International Tourism in India. Read this article to learn about the growth and development of ‘International Tourism’ in India. This article is written for class 8, 9, 10, 11, 12 students and can be used by CBSE, ICSE, College and University students. Further, this article will also help you to get ahead in various competitive examinations like the UPSC examination.
- Introduction to International Tourism in India
- Evolution of International Tourism in India
- Concept and Definitions of International Tourism in India
- Impacts of International Tourism in India
- Models of International Tourism in India
- Trends of International Tourism in India
- Opportunities and Constraints for International Tourism in Different Regions in India
- International Tourism and the Future in India
Development of International Tourism in India: Introduction, History, Trends, Opportunities and Future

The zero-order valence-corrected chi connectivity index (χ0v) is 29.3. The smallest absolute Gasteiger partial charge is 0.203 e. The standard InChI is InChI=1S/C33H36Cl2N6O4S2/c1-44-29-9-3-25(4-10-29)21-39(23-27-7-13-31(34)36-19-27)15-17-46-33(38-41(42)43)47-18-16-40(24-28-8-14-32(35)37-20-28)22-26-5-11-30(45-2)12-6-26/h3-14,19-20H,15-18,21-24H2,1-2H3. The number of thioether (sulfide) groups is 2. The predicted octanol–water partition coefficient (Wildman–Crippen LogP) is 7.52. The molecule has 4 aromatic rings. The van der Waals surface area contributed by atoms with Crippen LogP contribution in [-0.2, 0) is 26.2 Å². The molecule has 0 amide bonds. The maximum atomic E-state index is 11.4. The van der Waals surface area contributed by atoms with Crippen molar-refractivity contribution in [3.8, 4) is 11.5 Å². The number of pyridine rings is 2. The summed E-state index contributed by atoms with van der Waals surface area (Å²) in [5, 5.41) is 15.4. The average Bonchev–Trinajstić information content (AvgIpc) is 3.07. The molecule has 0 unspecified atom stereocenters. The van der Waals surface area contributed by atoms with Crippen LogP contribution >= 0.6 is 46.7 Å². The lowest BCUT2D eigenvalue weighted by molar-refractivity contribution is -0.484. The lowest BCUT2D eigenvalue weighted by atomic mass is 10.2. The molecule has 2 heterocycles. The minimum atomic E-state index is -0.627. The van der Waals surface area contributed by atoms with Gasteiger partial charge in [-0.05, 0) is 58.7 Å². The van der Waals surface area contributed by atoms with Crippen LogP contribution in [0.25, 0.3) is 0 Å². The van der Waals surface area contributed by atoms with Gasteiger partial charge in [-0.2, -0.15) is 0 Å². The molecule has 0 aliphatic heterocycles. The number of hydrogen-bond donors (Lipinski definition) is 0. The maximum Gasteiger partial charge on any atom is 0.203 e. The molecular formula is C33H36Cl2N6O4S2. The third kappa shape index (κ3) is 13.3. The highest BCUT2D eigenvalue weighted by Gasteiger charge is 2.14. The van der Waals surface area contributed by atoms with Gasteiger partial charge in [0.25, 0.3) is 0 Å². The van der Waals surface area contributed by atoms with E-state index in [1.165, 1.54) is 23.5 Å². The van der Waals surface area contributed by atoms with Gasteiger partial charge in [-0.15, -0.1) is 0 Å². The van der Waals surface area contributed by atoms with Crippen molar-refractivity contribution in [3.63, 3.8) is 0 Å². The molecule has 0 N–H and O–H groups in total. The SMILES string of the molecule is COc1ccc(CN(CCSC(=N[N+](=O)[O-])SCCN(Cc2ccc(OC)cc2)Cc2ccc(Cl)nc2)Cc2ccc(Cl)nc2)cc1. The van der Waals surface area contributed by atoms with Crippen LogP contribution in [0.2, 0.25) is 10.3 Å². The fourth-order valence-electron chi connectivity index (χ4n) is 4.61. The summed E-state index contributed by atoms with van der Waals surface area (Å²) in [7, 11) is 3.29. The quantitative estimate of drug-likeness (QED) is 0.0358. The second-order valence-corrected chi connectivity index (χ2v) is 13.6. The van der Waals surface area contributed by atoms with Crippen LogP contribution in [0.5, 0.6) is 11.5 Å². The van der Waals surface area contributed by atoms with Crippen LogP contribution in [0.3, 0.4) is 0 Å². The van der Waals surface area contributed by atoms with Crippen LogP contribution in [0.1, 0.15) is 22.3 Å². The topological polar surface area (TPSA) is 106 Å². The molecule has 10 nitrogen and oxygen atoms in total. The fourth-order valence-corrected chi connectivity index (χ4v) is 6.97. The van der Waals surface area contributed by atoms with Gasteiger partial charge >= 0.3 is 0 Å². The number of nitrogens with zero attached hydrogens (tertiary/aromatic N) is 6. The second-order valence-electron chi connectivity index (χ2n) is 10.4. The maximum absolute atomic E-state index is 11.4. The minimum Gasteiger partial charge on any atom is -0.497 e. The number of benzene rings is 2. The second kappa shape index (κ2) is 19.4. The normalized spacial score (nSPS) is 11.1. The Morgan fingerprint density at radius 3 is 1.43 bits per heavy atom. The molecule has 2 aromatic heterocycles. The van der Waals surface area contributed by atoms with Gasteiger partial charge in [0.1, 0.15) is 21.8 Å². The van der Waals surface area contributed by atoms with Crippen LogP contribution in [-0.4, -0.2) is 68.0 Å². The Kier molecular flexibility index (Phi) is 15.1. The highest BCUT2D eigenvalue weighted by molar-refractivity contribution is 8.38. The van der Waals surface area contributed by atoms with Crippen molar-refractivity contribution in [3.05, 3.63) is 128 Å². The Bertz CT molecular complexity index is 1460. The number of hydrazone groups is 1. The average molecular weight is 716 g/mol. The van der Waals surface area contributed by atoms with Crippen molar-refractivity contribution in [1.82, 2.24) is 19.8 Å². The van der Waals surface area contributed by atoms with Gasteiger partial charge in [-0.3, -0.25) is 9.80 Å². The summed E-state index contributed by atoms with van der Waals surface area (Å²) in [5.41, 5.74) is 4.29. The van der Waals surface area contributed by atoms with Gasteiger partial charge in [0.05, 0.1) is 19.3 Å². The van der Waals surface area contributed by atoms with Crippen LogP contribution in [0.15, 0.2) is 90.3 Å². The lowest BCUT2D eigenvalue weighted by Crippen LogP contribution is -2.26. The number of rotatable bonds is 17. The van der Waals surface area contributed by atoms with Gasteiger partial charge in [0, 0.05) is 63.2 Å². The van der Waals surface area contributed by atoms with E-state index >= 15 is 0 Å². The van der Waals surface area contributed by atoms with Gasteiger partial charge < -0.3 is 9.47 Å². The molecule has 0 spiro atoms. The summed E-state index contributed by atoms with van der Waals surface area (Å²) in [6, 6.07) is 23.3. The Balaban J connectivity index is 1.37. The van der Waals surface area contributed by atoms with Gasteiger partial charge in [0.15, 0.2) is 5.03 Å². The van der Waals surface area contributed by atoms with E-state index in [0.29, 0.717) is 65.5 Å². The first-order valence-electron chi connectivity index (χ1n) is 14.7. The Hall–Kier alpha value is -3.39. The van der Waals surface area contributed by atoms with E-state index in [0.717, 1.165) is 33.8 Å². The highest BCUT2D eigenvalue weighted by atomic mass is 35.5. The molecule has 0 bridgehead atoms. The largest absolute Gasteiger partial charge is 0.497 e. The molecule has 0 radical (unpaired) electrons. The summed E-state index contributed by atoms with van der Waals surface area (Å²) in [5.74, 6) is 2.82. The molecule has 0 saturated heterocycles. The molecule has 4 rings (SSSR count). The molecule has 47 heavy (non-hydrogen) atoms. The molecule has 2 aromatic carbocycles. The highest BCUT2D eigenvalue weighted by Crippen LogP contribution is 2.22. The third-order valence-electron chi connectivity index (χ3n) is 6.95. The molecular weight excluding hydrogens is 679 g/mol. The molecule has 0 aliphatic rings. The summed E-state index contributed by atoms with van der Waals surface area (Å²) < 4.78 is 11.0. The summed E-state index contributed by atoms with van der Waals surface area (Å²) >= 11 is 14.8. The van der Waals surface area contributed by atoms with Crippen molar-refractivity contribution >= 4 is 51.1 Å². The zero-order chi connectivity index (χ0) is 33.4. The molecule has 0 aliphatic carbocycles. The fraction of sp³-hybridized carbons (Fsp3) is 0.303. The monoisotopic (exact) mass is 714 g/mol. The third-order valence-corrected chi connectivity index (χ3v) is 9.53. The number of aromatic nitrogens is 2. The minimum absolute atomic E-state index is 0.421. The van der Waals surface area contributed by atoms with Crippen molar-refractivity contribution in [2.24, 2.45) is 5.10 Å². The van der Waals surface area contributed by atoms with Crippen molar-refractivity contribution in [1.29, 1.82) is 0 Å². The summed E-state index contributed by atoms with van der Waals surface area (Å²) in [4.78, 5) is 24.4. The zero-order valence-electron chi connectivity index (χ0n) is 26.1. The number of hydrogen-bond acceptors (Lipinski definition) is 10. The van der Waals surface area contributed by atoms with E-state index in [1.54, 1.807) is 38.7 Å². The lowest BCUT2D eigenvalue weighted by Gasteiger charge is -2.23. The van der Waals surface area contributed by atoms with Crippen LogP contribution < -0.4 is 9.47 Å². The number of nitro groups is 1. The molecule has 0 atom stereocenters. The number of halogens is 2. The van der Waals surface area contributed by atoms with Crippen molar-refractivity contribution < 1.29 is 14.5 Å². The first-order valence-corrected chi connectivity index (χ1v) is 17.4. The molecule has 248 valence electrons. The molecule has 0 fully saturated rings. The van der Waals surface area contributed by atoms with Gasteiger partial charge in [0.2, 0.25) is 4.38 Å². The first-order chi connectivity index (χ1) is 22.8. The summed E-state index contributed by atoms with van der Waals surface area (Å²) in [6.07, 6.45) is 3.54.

International Tourism in India – Introduction and History to International Tourism
International tourism has become a unique approach to conquer the modern era. It has made the world a global village where all the nations have crossed their barriers in lust of socio-economic gains. It has become a dream of millions and a game of strategies, where each country is trying to win the situation by providing it a status of industry. According to one professional opinion, “Tourism has come to acquire the characteristics of an industry.”